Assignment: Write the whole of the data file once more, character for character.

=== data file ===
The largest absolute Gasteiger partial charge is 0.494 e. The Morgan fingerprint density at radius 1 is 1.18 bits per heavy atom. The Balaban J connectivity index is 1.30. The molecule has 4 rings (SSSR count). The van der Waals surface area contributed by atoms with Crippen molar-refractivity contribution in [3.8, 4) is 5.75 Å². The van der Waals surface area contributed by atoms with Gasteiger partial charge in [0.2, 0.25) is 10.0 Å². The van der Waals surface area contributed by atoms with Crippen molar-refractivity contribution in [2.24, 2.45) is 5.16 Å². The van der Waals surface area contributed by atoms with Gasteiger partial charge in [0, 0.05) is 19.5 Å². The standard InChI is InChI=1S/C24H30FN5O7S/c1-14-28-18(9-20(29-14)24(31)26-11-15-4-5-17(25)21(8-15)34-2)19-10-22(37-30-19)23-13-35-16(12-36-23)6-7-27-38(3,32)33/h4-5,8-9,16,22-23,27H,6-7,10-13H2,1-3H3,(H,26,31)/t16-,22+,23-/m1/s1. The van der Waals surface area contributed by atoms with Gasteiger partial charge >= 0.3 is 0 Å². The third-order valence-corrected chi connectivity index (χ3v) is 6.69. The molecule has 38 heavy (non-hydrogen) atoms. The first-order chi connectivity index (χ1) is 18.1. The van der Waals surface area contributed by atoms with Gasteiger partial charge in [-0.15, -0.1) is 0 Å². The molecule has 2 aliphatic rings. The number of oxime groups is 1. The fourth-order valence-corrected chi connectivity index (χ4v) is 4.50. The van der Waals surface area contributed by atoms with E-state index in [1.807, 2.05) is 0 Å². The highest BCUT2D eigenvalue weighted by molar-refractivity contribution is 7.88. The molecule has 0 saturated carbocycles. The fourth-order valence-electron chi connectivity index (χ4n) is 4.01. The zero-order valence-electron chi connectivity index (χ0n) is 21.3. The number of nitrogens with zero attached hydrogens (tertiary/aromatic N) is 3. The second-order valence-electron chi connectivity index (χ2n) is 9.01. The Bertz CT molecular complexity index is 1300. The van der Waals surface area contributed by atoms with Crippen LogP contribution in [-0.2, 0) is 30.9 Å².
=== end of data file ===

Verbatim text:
The largest absolute Gasteiger partial charge is 0.494 e. The Morgan fingerprint density at radius 1 is 1.18 bits per heavy atom. The Balaban J connectivity index is 1.30. The molecule has 4 rings (SSSR count). The van der Waals surface area contributed by atoms with Crippen molar-refractivity contribution in [3.8, 4) is 5.75 Å². The van der Waals surface area contributed by atoms with Gasteiger partial charge in [0.2, 0.25) is 10.0 Å². The van der Waals surface area contributed by atoms with Crippen molar-refractivity contribution in [2.24, 2.45) is 5.16 Å². The van der Waals surface area contributed by atoms with Gasteiger partial charge in [0, 0.05) is 19.5 Å². The standard InChI is InChI=1S/C24H30FN5O7S/c1-14-28-18(9-20(29-14)24(31)26-11-15-4-5-17(25)21(8-15)34-2)19-10-22(37-30-19)23-13-35-16(12-36-23)6-7-27-38(3,32)33/h4-5,8-9,16,22-23,27H,6-7,10-13H2,1-3H3,(H,26,31)/t16-,22+,23-/m1/s1. The van der Waals surface area contributed by atoms with Gasteiger partial charge >= 0.3 is 0 Å². The third-order valence-corrected chi connectivity index (χ3v) is 6.69. The molecule has 38 heavy (non-hydrogen) atoms. The first-order chi connectivity index (χ1) is 18.1. The van der Waals surface area contributed by atoms with Gasteiger partial charge in [-0.15, -0.1) is 0 Å². The molecule has 2 aliphatic rings. The number of oxime groups is 1. The fourth-order valence-corrected chi connectivity index (χ4v) is 4.50. The van der Waals surface area contributed by atoms with E-state index in [1.807, 2.05) is 0 Å². The highest BCUT2D eigenvalue weighted by molar-refractivity contribution is 7.88. The molecule has 0 saturated carbocycles. The fourth-order valence-electron chi connectivity index (χ4n) is 4.01. The zero-order valence-electron chi connectivity index (χ0n) is 21.3. The number of nitrogens with zero attached hydrogens (tertiary/aromatic N) is 3. The second-order valence-electron chi connectivity index (χ2n) is 9.01. The Bertz CT molecular complexity index is 1300. The van der Waals surface area contributed by atoms with Crippen LogP contribution in [-0.2, 0) is 30.9 Å².